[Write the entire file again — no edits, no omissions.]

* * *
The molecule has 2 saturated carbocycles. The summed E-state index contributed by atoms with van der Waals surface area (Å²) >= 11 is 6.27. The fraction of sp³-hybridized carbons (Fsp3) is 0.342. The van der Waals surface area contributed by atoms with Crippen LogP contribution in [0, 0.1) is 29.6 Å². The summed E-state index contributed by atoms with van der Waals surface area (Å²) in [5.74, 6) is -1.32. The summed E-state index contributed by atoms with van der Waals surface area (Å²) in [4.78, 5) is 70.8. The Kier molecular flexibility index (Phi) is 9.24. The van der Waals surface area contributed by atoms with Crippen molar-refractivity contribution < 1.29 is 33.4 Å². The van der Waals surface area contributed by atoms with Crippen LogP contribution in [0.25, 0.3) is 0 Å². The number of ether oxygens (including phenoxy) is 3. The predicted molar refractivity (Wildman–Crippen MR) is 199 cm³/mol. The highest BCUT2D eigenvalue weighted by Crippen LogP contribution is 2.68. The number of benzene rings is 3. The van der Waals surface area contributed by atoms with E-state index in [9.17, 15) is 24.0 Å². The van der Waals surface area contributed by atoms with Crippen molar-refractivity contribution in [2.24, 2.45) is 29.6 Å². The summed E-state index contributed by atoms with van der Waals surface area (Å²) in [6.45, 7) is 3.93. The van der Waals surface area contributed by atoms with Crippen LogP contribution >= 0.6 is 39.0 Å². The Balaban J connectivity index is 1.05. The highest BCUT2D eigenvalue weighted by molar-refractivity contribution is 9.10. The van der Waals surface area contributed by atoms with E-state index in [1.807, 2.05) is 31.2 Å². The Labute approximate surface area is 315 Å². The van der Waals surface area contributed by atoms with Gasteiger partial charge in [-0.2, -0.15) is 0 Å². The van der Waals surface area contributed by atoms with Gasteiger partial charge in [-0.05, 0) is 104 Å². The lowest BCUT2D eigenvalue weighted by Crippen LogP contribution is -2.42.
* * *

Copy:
The molecule has 2 saturated carbocycles. The summed E-state index contributed by atoms with van der Waals surface area (Å²) >= 11 is 6.27. The fraction of sp³-hybridized carbons (Fsp3) is 0.342. The van der Waals surface area contributed by atoms with Crippen LogP contribution in [0, 0.1) is 29.6 Å². The summed E-state index contributed by atoms with van der Waals surface area (Å²) in [5.74, 6) is -1.32. The summed E-state index contributed by atoms with van der Waals surface area (Å²) in [4.78, 5) is 70.8. The Kier molecular flexibility index (Phi) is 9.24. The van der Waals surface area contributed by atoms with Crippen molar-refractivity contribution < 1.29 is 33.4 Å². The van der Waals surface area contributed by atoms with Crippen LogP contribution in [0.25, 0.3) is 0 Å². The number of ether oxygens (including phenoxy) is 3. The predicted molar refractivity (Wildman–Crippen MR) is 199 cm³/mol. The highest BCUT2D eigenvalue weighted by Crippen LogP contribution is 2.68. The number of benzene rings is 3. The van der Waals surface area contributed by atoms with E-state index in [9.17, 15) is 24.0 Å². The van der Waals surface area contributed by atoms with Crippen molar-refractivity contribution in [2.24, 2.45) is 29.6 Å². The summed E-state index contributed by atoms with van der Waals surface area (Å²) in [6.45, 7) is 3.93. The van der Waals surface area contributed by atoms with Crippen LogP contribution >= 0.6 is 39.0 Å². The Balaban J connectivity index is 1.05. The highest BCUT2D eigenvalue weighted by molar-refractivity contribution is 9.10. The van der Waals surface area contributed by atoms with E-state index in [1.807, 2.05) is 31.2 Å². The Labute approximate surface area is 315 Å². The van der Waals surface area contributed by atoms with Gasteiger partial charge in [-0.2, -0.15) is 0 Å². The van der Waals surface area contributed by atoms with Gasteiger partial charge in [-0.05, 0) is 104 Å². The lowest BCUT2D eigenvalue weighted by Crippen LogP contribution is -2.42.